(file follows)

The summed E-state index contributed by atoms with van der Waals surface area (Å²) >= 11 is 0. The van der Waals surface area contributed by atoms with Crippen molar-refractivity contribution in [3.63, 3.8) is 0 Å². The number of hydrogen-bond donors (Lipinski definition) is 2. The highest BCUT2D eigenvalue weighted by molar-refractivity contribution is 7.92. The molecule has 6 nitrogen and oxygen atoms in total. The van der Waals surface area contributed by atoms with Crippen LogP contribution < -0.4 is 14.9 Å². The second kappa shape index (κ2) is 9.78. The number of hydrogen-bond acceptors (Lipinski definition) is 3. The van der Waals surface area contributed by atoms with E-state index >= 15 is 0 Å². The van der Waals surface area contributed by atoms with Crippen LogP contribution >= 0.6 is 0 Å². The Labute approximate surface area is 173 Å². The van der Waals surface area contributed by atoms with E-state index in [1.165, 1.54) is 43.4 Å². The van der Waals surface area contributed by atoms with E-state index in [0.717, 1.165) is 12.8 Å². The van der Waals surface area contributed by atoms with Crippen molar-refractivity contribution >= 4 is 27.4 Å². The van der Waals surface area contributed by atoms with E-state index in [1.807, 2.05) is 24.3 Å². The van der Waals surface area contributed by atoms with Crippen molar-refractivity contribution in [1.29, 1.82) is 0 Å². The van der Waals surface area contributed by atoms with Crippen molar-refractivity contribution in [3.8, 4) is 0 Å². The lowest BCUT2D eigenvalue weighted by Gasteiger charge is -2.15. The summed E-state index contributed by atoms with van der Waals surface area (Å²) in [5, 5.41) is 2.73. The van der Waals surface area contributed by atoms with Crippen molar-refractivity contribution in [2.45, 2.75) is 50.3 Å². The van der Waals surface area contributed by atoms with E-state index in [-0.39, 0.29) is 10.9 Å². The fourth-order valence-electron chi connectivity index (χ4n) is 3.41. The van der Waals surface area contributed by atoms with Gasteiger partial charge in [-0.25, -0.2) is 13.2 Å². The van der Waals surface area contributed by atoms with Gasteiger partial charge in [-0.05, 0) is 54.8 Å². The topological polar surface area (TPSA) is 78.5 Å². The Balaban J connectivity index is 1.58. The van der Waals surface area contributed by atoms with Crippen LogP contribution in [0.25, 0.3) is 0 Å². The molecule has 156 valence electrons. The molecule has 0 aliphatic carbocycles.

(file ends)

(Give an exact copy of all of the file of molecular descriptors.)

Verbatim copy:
The summed E-state index contributed by atoms with van der Waals surface area (Å²) >= 11 is 0. The van der Waals surface area contributed by atoms with Crippen molar-refractivity contribution in [3.63, 3.8) is 0 Å². The number of hydrogen-bond donors (Lipinski definition) is 2. The highest BCUT2D eigenvalue weighted by molar-refractivity contribution is 7.92. The molecule has 6 nitrogen and oxygen atoms in total. The van der Waals surface area contributed by atoms with Crippen LogP contribution < -0.4 is 14.9 Å². The second kappa shape index (κ2) is 9.78. The number of hydrogen-bond acceptors (Lipinski definition) is 3. The van der Waals surface area contributed by atoms with E-state index >= 15 is 0 Å². The van der Waals surface area contributed by atoms with Crippen LogP contribution >= 0.6 is 0 Å². The Labute approximate surface area is 173 Å². The van der Waals surface area contributed by atoms with E-state index in [1.165, 1.54) is 43.4 Å². The van der Waals surface area contributed by atoms with E-state index in [0.717, 1.165) is 12.8 Å². The van der Waals surface area contributed by atoms with Crippen molar-refractivity contribution >= 4 is 27.4 Å². The van der Waals surface area contributed by atoms with E-state index in [1.807, 2.05) is 24.3 Å². The van der Waals surface area contributed by atoms with Crippen molar-refractivity contribution in [1.29, 1.82) is 0 Å². The van der Waals surface area contributed by atoms with Crippen molar-refractivity contribution in [3.8, 4) is 0 Å². The lowest BCUT2D eigenvalue weighted by Gasteiger charge is -2.15. The summed E-state index contributed by atoms with van der Waals surface area (Å²) in [5, 5.41) is 2.73. The van der Waals surface area contributed by atoms with Crippen molar-refractivity contribution in [2.45, 2.75) is 50.3 Å². The van der Waals surface area contributed by atoms with E-state index in [-0.39, 0.29) is 10.9 Å². The fourth-order valence-electron chi connectivity index (χ4n) is 3.41. The van der Waals surface area contributed by atoms with Gasteiger partial charge in [-0.25, -0.2) is 13.2 Å². The van der Waals surface area contributed by atoms with Gasteiger partial charge in [-0.05, 0) is 54.8 Å². The topological polar surface area (TPSA) is 78.5 Å². The Balaban J connectivity index is 1.58. The van der Waals surface area contributed by atoms with Crippen LogP contribution in [0.25, 0.3) is 0 Å². The molecule has 156 valence electrons. The molecule has 0 aliphatic carbocycles.